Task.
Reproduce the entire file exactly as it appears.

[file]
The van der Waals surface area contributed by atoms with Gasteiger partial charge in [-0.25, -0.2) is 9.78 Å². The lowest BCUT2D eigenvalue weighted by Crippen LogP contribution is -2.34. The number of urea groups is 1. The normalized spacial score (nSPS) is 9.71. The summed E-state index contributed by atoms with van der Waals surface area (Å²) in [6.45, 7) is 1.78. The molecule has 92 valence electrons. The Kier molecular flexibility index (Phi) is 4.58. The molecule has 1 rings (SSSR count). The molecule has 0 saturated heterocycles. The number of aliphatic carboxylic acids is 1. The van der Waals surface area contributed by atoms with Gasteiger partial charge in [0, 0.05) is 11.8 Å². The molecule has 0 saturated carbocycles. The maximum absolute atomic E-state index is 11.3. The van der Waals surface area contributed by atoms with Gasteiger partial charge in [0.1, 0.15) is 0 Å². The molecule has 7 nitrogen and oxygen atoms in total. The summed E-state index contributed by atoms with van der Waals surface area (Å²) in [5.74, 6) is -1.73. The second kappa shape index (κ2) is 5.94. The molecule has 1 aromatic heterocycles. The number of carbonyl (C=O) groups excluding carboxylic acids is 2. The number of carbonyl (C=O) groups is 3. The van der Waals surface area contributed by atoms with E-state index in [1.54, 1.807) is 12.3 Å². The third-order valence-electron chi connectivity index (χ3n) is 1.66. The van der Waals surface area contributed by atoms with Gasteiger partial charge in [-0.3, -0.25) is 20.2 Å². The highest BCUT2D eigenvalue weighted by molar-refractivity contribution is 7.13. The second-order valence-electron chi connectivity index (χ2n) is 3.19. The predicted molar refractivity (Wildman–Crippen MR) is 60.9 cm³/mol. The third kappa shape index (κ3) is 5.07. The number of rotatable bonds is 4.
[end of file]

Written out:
The van der Waals surface area contributed by atoms with Gasteiger partial charge in [-0.25, -0.2) is 9.78 Å². The lowest BCUT2D eigenvalue weighted by Crippen LogP contribution is -2.34. The number of urea groups is 1. The normalized spacial score (nSPS) is 9.71. The summed E-state index contributed by atoms with van der Waals surface area (Å²) in [6.45, 7) is 1.78. The molecule has 92 valence electrons. The Kier molecular flexibility index (Phi) is 4.58. The molecule has 1 rings (SSSR count). The molecule has 0 saturated heterocycles. The number of aliphatic carboxylic acids is 1. The van der Waals surface area contributed by atoms with Gasteiger partial charge in [0, 0.05) is 11.8 Å². The molecule has 0 saturated carbocycles. The maximum absolute atomic E-state index is 11.3. The van der Waals surface area contributed by atoms with Gasteiger partial charge in [0.1, 0.15) is 0 Å². The molecule has 7 nitrogen and oxygen atoms in total. The summed E-state index contributed by atoms with van der Waals surface area (Å²) in [5.74, 6) is -1.73. The second kappa shape index (κ2) is 5.94. The molecule has 1 aromatic heterocycles. The number of carbonyl (C=O) groups excluding carboxylic acids is 2. The number of carbonyl (C=O) groups is 3. The van der Waals surface area contributed by atoms with E-state index in [1.54, 1.807) is 12.3 Å². The third-order valence-electron chi connectivity index (χ3n) is 1.66. The van der Waals surface area contributed by atoms with Gasteiger partial charge in [-0.3, -0.25) is 20.2 Å². The highest BCUT2D eigenvalue weighted by molar-refractivity contribution is 7.13. The second-order valence-electron chi connectivity index (χ2n) is 3.19. The predicted molar refractivity (Wildman–Crippen MR) is 60.9 cm³/mol. The third kappa shape index (κ3) is 5.07. The number of rotatable bonds is 4.